China consumer inflation slows down in December

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Producer prices in the world's second-largest economy nevertheless marked the fastest pace of increase in more than five years in December.

"I don't think there's an inflation issue in China, it's an asset bubble", said Commerzbank senior emerging market economist Zhou Hao in Singapore.

The Producer Price Index, which measures costs for goods at the factory gate, gained 5.5 percent year on year in December, the highest since September 2011, the National Bureau of Statistics said in a statement yesterday. Analysts polled by Reuters had expected a 4.5 percent gain.

The consumer price index (CPI), a key gauge of retail inflation, rose 2.1 percent year-on-year last month, slightly below expectations. Also, rising speculations that the economic growth will slow to 6 percent boosted demand for safe-haven buying.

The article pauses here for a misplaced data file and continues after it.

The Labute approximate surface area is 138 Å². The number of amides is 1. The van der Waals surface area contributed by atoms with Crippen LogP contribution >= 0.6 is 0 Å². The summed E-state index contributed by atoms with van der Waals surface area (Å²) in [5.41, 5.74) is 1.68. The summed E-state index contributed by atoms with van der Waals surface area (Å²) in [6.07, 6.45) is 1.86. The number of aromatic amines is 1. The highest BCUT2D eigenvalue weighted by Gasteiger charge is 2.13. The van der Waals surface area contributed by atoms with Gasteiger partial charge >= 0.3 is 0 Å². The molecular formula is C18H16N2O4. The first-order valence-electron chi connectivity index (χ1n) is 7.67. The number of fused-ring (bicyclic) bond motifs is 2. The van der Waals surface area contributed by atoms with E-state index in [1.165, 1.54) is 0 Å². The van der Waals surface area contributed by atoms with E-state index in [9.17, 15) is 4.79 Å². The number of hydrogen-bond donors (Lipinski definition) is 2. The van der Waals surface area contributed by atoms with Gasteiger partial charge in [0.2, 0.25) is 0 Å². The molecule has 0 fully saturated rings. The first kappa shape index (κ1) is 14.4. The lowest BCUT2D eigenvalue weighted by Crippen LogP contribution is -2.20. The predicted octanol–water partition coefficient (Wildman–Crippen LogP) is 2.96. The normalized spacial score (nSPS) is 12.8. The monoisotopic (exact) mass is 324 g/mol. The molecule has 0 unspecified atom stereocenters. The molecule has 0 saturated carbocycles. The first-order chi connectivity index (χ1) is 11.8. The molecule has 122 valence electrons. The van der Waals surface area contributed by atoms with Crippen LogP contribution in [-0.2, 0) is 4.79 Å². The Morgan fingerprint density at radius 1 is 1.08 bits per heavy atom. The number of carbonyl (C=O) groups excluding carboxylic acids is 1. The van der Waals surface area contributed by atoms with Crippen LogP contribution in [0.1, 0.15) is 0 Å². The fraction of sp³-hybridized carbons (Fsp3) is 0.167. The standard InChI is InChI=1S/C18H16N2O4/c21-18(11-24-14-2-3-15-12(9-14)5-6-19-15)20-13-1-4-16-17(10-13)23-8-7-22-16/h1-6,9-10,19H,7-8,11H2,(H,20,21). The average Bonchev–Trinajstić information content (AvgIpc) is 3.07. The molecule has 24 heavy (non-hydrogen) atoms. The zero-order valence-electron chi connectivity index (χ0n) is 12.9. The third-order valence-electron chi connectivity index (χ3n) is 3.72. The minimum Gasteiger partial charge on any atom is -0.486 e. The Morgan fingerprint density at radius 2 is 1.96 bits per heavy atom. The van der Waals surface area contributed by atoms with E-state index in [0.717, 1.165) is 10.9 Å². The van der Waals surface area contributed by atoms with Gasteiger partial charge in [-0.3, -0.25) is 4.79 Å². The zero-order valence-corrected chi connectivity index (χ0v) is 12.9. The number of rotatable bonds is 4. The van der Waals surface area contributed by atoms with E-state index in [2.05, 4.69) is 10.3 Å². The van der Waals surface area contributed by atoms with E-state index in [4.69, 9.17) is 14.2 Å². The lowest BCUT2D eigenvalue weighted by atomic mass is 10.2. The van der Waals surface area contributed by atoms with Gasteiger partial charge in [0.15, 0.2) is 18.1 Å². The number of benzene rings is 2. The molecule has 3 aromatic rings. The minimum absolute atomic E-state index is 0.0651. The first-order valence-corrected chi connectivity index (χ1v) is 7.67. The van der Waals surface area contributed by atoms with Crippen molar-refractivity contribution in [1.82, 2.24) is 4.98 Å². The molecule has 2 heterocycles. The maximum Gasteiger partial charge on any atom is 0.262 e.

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The sustained producer price jump has not yet started filtering into consumer prices, suggesting the People's Bank of China will not be under immediate pressure to tighten monetary policy, analysts say.

The rebound in prices of industrial commodities such as coal, steel and non-ferrous metals helped to drive the increase, according to the statistics bureau. "Our calculation indicates the rise in PPI inflation in H1 2017 should add no more than 0.5ppts [percentage points] to China's CPI inflation in 2017". Meanwhile, non-food inflation climbed to 2 percent from 1.8 percent.

"High commodity prices will delay the government effort to deal with over capacity", said Raymond Yeung, chief greater China economist at Australia & New Zealand Banking Group Hong Kong.

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